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New law from the little old winemaker Anne Arundel County

The wine culture has taken a solid hold in the U.S. over the past 10 or 15 years, and the increased popularity has changed the industry. As consumers have learned more about grapes and fermentation, they have become more adventurous, more willing to experiment with different kinds of wine and different pairings of wine and food. This is not your mother's wine and cheese party anymore.

That spirit of adventure has, for many, turned into an adventure in spirits. Where other industries would respond to more demand by stepping up production at large facilities, the wine industry has stepped up production one local winery at a time. Maryland, for example, boasted 75 wineries in 2001; by 2010, the number had more than doubled.

Anne Arundel County construction code only caught up with the paradigm shift last week when the county council unanimously approved a new law that recognizes wineries as agricultural structures. Until the law goes into effect in early October, wineries will be classified as they always have been: as industrial buildings.

The law change will have an immediate impact on wineries in the county: They will no longer face the regulatory headaches and expense of obtaining a building permit for each new structure. To qualify for the exemption, the wineries must grow 75 percent or more of their grapes on the premises, and the buildings cannot be intended for public use.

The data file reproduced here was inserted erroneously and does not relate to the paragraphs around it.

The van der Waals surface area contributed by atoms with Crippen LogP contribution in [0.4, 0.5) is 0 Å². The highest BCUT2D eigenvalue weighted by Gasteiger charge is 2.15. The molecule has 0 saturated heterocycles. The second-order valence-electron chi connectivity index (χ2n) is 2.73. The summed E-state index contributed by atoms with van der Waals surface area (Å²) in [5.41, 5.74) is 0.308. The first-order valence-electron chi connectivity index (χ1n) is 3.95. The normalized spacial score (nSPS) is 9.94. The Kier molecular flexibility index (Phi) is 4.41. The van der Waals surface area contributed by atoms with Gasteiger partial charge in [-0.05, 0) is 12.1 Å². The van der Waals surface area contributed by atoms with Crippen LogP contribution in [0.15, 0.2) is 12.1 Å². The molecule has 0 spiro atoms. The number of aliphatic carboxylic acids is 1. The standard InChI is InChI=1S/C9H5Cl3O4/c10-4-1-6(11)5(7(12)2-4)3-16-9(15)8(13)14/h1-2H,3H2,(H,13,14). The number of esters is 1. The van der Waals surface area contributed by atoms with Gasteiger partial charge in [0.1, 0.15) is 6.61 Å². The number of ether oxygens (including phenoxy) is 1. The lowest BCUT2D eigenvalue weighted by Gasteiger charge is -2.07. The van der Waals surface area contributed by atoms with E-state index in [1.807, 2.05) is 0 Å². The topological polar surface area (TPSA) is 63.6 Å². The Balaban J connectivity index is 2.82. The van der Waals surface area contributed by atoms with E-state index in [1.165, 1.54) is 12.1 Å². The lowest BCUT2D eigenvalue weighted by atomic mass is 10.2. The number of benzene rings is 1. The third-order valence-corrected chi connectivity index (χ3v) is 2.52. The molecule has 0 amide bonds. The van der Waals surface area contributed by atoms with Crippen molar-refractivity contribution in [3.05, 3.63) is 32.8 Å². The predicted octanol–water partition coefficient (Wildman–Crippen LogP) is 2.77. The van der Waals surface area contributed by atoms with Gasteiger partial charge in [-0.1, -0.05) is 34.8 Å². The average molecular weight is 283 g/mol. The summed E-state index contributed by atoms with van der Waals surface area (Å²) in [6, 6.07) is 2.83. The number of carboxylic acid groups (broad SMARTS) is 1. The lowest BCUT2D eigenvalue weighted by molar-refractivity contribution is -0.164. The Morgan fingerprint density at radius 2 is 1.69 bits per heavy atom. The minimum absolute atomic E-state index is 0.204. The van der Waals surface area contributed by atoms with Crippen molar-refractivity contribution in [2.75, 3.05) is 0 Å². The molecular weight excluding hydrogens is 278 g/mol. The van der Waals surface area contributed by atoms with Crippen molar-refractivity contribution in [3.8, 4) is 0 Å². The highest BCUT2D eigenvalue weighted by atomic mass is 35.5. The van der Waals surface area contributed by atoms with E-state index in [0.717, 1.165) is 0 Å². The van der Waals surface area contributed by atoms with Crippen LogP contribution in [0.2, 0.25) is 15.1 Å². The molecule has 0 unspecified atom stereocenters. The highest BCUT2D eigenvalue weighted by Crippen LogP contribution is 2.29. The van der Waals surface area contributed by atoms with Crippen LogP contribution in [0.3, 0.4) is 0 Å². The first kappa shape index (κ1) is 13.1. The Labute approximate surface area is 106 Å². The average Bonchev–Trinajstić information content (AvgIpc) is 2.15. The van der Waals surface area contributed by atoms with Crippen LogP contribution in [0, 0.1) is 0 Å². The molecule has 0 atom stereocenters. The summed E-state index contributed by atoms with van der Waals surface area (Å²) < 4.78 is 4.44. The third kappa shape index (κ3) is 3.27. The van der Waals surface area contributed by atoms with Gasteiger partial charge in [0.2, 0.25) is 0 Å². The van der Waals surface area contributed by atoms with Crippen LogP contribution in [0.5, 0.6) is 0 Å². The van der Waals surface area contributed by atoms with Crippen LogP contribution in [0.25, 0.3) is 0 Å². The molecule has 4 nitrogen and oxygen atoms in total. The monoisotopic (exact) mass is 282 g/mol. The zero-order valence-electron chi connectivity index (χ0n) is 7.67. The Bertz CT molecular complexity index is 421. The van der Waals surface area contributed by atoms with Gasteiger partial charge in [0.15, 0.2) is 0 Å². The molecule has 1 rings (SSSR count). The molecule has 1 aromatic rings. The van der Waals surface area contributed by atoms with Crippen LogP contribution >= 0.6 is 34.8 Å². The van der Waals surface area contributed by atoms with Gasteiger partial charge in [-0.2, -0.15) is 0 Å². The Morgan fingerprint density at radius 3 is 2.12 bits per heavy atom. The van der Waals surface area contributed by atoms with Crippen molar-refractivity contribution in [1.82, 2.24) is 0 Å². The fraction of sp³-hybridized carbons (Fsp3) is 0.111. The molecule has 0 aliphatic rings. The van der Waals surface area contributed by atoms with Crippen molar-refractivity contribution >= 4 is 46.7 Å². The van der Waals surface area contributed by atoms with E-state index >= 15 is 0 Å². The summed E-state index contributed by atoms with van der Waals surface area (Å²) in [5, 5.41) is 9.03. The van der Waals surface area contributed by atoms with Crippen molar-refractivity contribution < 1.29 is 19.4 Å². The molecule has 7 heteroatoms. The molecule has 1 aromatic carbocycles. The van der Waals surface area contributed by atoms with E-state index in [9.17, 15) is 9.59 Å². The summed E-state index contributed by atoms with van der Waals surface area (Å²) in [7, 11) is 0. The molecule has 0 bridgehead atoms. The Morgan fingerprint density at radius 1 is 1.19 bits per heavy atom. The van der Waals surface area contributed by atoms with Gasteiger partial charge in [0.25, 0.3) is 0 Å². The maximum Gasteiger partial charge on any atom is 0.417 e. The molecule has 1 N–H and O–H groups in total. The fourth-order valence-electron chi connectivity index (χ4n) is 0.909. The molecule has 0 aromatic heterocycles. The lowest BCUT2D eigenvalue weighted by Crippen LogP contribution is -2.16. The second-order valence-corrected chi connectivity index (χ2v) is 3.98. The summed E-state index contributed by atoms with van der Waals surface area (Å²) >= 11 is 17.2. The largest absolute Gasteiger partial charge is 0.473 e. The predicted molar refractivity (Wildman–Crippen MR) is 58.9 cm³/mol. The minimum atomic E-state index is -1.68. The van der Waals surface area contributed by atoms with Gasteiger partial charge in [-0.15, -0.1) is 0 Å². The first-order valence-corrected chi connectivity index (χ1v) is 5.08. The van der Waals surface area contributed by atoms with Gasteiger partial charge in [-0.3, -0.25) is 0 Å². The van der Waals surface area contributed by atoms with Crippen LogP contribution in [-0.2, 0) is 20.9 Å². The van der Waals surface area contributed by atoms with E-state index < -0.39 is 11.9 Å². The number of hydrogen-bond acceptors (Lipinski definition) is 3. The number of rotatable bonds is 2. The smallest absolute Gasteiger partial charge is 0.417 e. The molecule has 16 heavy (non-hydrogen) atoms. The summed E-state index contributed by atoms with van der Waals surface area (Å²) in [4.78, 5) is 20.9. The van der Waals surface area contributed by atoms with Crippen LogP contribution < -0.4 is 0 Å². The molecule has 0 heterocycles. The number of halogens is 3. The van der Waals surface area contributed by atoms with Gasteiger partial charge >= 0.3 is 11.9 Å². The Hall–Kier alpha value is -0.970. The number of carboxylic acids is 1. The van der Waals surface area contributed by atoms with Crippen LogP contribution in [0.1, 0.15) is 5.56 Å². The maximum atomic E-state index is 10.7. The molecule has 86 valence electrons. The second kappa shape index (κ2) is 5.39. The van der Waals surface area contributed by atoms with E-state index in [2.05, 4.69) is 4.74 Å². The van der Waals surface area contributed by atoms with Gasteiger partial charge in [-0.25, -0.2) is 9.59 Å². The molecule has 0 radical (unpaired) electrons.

Other counties have also embraced wineries as farming operations, as has the state of Maryland. And the move is almost universally praised as a way to encourage more aspiring vintners to take the plunge, so to speak. At the moment, only 3 percent of the wine sold in the state is produced in the state. With the change to the construction code, the number should climb.

The wine industry paused for a breath during the recession. From 2007 to 2008, sales of Maryland-produced wine rose just 2.9 percent. The industry has been resilient, though: From 2010 to 2011 -- before the code change -- Maryland's wineries saw an 11.6 percent increase in sales.

Source: Capital Gazette, "Anne Arundel Council tweaks permitting rules for wineries," Allison Bourg, Aug. 21, 2012

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1 Comment

Great article. The recession slowed down a lot of industries even the wine and spirit industry. Some wine fanatics are daily drinkers with mean at night and then some are occasional wine drinkers. I believe more people are becoming knowledgeable on the process of making wine.

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